Back in September, I published Emotional Beats: How to Easily Convert your Writing into Palpable Feelings. As promised, I will be posting the book on my blog. So, here is the next installment, continuing Part 3 of the book: Other Beats. This one deals with:
There are a million different ways to describe clothes, so this is but a tiny selection, with an emphasis on fantasy.
- He pushed the coat down and off of her shoulders and it fell down her arms, pooling at her feet.
- She admired the gossamer robes.
- She lifted the long cloak and held it high. “I used the pelts of rabbits, and sewed them to well-tanned and thin-beaten deer hide.”
- She strapped her short sword to her side, where it hung against her left hip. The knife he had given her sat in its sheath on her right hip.
- Tall leather boots graced her feet.
- She wrapped herself in a fleecy sheepskin worked with fine hand embroidery, spider-thin silken threads woven into ancient symbols no longer understood.
- She wore a pair of simple gathered-leather, over-the-knee boots.
- He wore a fitted charcoal-gray pinstripe that had the look of absurdly expensive bespoke.
- She peeled off her jacket, tossed it on a peg.
- His gaze caressed her painted-on red dress.
- She wore olive-green fatigues and a lightweight tank.
- She was draped in a burgundy wrap dress.
- She wore a light green gown with beading covering the bodice and trickling into the skirt.
- She wore a black Chanel suit that was all business and sexy heels that weren’t.
- He teased the gown above her head. All at once, a river of plum-colored silk rushed over her arms and down onto the floor,
- It was pure cashmere, but she dismissed it as just a good layering piece.
- She put on distressed jeans.
- He was wearing tight jeans that played up his broad shoulders and slim hips.
- She dressed with some care, donning a lilac-colored dress accented with white satin trim. She left her light brown hair loose but added a ribbon to keep the strands free from her face.
- Clothes can be mired or soiled (mired in dirt)
- He began dressing, stepping into his pants and then reaching for his shirt. Shrugging into it, he turned.
- She set him moving with a smack to the back of his jeans.
- A rip along the bottom of her bag called to mind some battlefield casualty, like a veteran’s scar.
- Sawgrass reached across the path and tugged angrily at the hem of her skirt.
- Her dress graced the floor with a pale blue splash like fallen sky. Discarded underpants conjured visions of puffy white clouds.
Next week: Doors. View all posts on the subject, or buy the book on Amazon – free on KU!
As a textile person, I feel knowledgeable enough to comment about the clothing aspect of writing (but not the writing itself). I would just beg all your author followers to at least check a costume reference book if they are writing historical fiction. Styles changed radically over the years, and nothing stops me reading faster than wild inaccuracy. The worst example I have ever read had an outlaw in the 1800s escaping in women’s clothes, and then he “unzipped the dress and tossed it over his head.” Zippers weren’t used in clothing much until the 1930s. I try not to be a picky reader, but to me it’s the same as if that 1800s outlaw had been listening to the police report on the radio, or he escaped on a motorcycle — it’s just a huge anachronism.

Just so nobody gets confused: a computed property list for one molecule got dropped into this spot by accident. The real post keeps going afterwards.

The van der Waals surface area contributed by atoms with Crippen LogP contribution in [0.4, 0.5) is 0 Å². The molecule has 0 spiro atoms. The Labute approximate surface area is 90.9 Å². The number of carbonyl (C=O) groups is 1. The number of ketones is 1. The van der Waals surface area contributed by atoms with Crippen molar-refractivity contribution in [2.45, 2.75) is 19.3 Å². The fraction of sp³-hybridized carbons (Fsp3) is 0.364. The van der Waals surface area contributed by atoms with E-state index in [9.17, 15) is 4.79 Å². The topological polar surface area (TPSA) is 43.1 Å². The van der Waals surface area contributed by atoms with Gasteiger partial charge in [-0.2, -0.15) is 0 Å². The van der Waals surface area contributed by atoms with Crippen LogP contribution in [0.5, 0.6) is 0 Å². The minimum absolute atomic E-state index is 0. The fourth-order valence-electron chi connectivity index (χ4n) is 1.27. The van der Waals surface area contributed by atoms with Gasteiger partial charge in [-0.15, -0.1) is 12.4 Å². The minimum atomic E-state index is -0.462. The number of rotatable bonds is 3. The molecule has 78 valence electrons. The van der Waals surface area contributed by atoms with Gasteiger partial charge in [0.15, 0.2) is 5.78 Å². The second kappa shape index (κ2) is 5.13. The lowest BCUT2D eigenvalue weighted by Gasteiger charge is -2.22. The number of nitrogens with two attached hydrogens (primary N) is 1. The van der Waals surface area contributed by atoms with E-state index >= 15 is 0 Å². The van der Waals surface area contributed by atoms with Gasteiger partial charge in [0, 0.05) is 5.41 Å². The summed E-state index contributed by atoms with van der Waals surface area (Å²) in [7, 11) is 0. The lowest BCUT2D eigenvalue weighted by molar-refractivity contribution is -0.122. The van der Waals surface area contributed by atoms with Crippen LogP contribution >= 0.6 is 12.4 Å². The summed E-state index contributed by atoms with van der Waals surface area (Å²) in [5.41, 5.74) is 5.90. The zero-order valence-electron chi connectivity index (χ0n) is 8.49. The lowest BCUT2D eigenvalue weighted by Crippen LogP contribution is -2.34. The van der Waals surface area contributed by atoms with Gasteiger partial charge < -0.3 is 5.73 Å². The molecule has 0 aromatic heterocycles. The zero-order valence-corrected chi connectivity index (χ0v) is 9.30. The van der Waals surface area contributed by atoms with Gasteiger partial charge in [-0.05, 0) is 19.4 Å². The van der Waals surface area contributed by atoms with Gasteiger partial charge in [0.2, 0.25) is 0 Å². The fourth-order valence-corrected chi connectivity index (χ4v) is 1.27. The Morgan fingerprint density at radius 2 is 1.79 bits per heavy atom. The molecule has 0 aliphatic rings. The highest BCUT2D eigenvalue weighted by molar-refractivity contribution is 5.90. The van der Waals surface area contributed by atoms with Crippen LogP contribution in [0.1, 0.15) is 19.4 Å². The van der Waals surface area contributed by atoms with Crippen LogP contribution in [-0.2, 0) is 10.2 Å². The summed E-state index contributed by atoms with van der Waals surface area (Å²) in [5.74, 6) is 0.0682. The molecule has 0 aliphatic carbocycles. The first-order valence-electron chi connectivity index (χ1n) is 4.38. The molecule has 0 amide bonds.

So I’m begging! In historical fiction, please either research the clothing, or just leave it up to your reader’s imagination. 🙂
Lol – I’d happily co-sign that plea 🙂
Some good ones here!
Thank you, Traci 🙂
You’re welcome, Nicholas!
I purchased your book a month ago.
Just hours ago, I went through the final draft of my novel one last time before sending it off to a competition.
As I came across a handful of sentences that had no emotional beats, it felt amazing to have your book at my side as a reference to help ‘raise the bar’ on the read !
Thank you for the wonderful comment, Susan — you made my day 😀
(If you can now post it on Amazon as well… 😉 )
Best of luck with the competition 🙂
Some beautiful metaphors in there. Thanks for the inspiration. 🙂
Thank you so much, D. I’m sure you’ve recognized some of your own work in these posts 🙂
” The underwear was very important. A padded bra, to make the best of her cleavage, and the pantie girdle with suspenders attached, to hold her in. Then the fine denier stockings, only the best. Stepping into the flouncy petticoat, she adjusted the folds so that they wouldn’t spoil the hang of her best red dress.”
-This is from one of my own stories. 🙂
Great tips as always, Nicholas!
Best wishes, Pete.
I wish I’d read that earlier, Pete — I’d have included it in my Beats 😀
It was published by an online magazine, and also in a print copy too!
You just forgot, I know… 🙂
Lol – Beats was published in September 2016. Never mind; it was nice revisiting Valerie. Thanks for the link 🙂
Thanks, Nicholas, for another of your helpful posts on emotional beats. 🙂 — Suzanne
Thank you so much, Suzanne! I’m thrilled you still find them useful 🙂